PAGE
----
Deck is missing 4 cards: Ace of Spades, King of Clubs, 2 and 10 diamonds.
The cards are lightly used, three with heavy creases but otherwise very good condition.

Lenthall produced a similar styled animal deck during the period 1713 to 1754 - his known decks have birds on red suits and animals on black suits so it seem unlikely he produced this pack himself, however the deck was still being advertised after he went out of business in 1733 and this may have been a version sold during this period and under his name.

A pack similar to this was described in Antiques magazine in 1956 - the ace in that version was designednot to appear to be an ace and so not to required to be taxed - and there is also an example in the Guildhall museum.

Only two packs of the Lenthall cards + possibly three version of this deck are know to exist so it seems likely that there was an appeal to children (although initially they were produced for "Young Gentlemen & Ladys, who are Lovers of Ingenuity") - these packs were advertised as being sold in three toy shops by 1754

References from The Journal of the Playing Cards Society (IPCS).


1765 by Rowley & Co Playing Cards.

These are cards are copper engraved .
The unusual duty ace of spades was completely different to all the other makers of this period.
1765 was the year that the taxing authorities attempted to introduce a standard Ace of Spades to show the tax paid. These were printed by the revenue and released to the individual makers on payment of the required duty; it is therefore amazing that this Ace should be so different to all the other makers.

The unusualness of this pack also extended to the pips and the court cards. So this was the first non-standard design on a standard pack of playing cards of the United Kingdom.

Half length courts within ovals frames, representing kings and queens with court body-guards as Jacks.

The suit signs are 'red chalice', with a heart in the chalice, a 'black pike head', an 'orange topaz', cut in a diamond shape and a green clover leaf.

The court cards correspond to England, France, Spain and Portugal. The Aces of chalices, topazes, and clover are in oval cartouches decorated with a mitre, crozier and croos, a winged hat, caduseus and trident, a wreath and farm tools.

Rowley and Co operated at No.6 in the Old Bailey, London.

Duty Ace George III Number 20.

The pack is complete 52/52 with plain backs. The condition is worn plus the occassional surface mark.
They have been heavily played with but there are no tares, bend or physical defects apart from the Ten of the Red Chalice Suit which has a small quare cut out from the bottom right hand corner - see individual picture.

This is a very scarce 18th Century Pack and the price reflects the overall condition.

All cards have been scanned so that the condition can be seen.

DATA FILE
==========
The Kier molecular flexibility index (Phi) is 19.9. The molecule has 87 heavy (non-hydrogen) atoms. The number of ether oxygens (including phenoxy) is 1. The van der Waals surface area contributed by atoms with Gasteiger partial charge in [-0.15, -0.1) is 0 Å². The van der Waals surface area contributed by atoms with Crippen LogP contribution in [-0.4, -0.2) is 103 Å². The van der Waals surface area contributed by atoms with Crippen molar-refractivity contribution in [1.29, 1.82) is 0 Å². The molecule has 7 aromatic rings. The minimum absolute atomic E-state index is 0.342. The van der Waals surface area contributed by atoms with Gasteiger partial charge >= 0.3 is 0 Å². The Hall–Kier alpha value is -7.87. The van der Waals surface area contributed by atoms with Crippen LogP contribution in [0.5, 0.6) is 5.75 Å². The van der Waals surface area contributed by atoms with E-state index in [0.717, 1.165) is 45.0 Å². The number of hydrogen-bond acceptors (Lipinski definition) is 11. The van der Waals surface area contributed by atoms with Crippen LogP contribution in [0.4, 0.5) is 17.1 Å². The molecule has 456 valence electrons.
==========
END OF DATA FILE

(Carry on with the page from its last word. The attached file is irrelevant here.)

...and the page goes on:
50/?52 (see end of this description) -This deck is interesting and unusual - most cards carry a full length picture of an English monarch - with details of start of reign, duration in years, months and days

There are 4 cards covering the early period (2-5 H - A Druid, Ancient Briton, Pict, Briton Warrier)

The series then starts at William I and ends with George III - The order is not exactly numerical but can be followed easily using heart, club and diamond suits and spade courts - The spade pip cards are totally different carrying useful information such as alphabet, pence table, multiplication tables etc.

The suit values are shown by a small card in the top left hand corner - full length courts - single figure of an early design - Four cards do not have a picture card on them- these cards can be identified from where they fit into the monarch cycle Ace of Clubs, 10C, 10H, and from content - Ace of Spades.

There is no Ace of Hearts or Ace of Diamonds. There are three known examples of this deck - 2 examples in V&A and one in Worshipful Collection and all these decks are missing these 2 cards, which logically appear to be AD and AH - what these cards would represent is not obvious - so it is possible that this is a 50 card deck - planned to add at a later date for additional monarchs (some of the games of this period did have blank (or advertising spaces that in later editions were completed with George IV and Victoria).

On the V&A version 9D has on it "Willerton's Toy Shop Bond Street (London)" - On this deck on 9S "Sold at Willertons Toy Shop Bonb street" (sic). Of the 40 personal & royalty cards 7 are uncolored - the rest are hand colored.

The cards are line engraved and in very good condition - the uncolored cards being in better condition - no damage - just odd non-distracting dirty marks caused by use.



Most probably the second English set of playing cards issued specifically for the purpose of fortune telling, the first being those published by Newman c1690 later published by John Lenthall - his pack number XVIII.

The wording on each card conforms to that found in the work on the oldest cartomancy meanings in English by "Dr. Flamstead’s and Mr. Patridge’s New Fortune-Book containing . . . Their new-invented method of knowing one’s fortune by a pack of cards" published c1729 [ Our thanks to Ross Caldwell for pointing us to this link - ]